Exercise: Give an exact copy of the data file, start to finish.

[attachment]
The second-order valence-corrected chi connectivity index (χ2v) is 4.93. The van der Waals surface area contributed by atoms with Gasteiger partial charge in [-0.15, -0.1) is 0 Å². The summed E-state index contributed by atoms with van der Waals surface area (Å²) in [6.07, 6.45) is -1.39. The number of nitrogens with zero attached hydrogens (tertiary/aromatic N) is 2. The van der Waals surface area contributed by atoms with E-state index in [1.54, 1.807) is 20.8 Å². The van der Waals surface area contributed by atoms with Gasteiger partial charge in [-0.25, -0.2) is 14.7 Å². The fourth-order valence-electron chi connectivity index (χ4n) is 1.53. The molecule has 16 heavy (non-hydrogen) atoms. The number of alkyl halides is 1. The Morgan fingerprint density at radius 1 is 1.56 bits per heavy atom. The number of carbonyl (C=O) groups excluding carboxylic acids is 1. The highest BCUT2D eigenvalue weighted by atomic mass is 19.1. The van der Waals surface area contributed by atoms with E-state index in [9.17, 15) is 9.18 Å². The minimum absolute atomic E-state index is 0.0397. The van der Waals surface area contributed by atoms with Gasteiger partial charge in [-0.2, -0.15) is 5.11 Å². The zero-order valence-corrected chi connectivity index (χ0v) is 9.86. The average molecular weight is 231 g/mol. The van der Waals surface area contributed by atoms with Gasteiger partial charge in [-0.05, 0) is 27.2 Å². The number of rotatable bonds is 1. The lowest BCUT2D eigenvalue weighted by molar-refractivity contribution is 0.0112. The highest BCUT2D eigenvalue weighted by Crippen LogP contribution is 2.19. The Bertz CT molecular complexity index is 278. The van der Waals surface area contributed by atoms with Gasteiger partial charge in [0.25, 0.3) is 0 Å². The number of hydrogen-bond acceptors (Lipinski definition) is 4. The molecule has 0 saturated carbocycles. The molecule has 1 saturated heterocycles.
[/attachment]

The second-order valence-corrected chi connectivity index (χ2v) is 4.93. The van der Waals surface area contributed by atoms with Gasteiger partial charge in [-0.15, -0.1) is 0 Å². The summed E-state index contributed by atoms with van der Waals surface area (Å²) in [6.07, 6.45) is -1.39. The number of nitrogens with zero attached hydrogens (tertiary/aromatic N) is 2. The van der Waals surface area contributed by atoms with E-state index in [1.54, 1.807) is 20.8 Å². The van der Waals surface area contributed by atoms with Gasteiger partial charge in [-0.25, -0.2) is 14.7 Å². The fourth-order valence-electron chi connectivity index (χ4n) is 1.53. The molecule has 16 heavy (non-hydrogen) atoms. The number of alkyl halides is 1. The Morgan fingerprint density at radius 1 is 1.56 bits per heavy atom. The number of carbonyl (C=O) groups excluding carboxylic acids is 1. The highest BCUT2D eigenvalue weighted by atomic mass is 19.1. The van der Waals surface area contributed by atoms with E-state index in [9.17, 15) is 9.18 Å². The minimum absolute atomic E-state index is 0.0397. The van der Waals surface area contributed by atoms with Gasteiger partial charge in [-0.2, -0.15) is 5.11 Å². The zero-order valence-corrected chi connectivity index (χ0v) is 9.86. The average molecular weight is 231 g/mol. The van der Waals surface area contributed by atoms with Gasteiger partial charge in [-0.05, 0) is 27.2 Å². The number of rotatable bonds is 1. The lowest BCUT2D eigenvalue weighted by molar-refractivity contribution is 0.0112. The highest BCUT2D eigenvalue weighted by Crippen LogP contribution is 2.19. The Bertz CT molecular complexity index is 278. The van der Waals surface area contributed by atoms with Gasteiger partial charge in [0.25, 0.3) is 0 Å². The number of hydrogen-bond acceptors (Lipinski definition) is 4. The molecule has 0 saturated carbocycles. The molecule has 1 saturated heterocycles.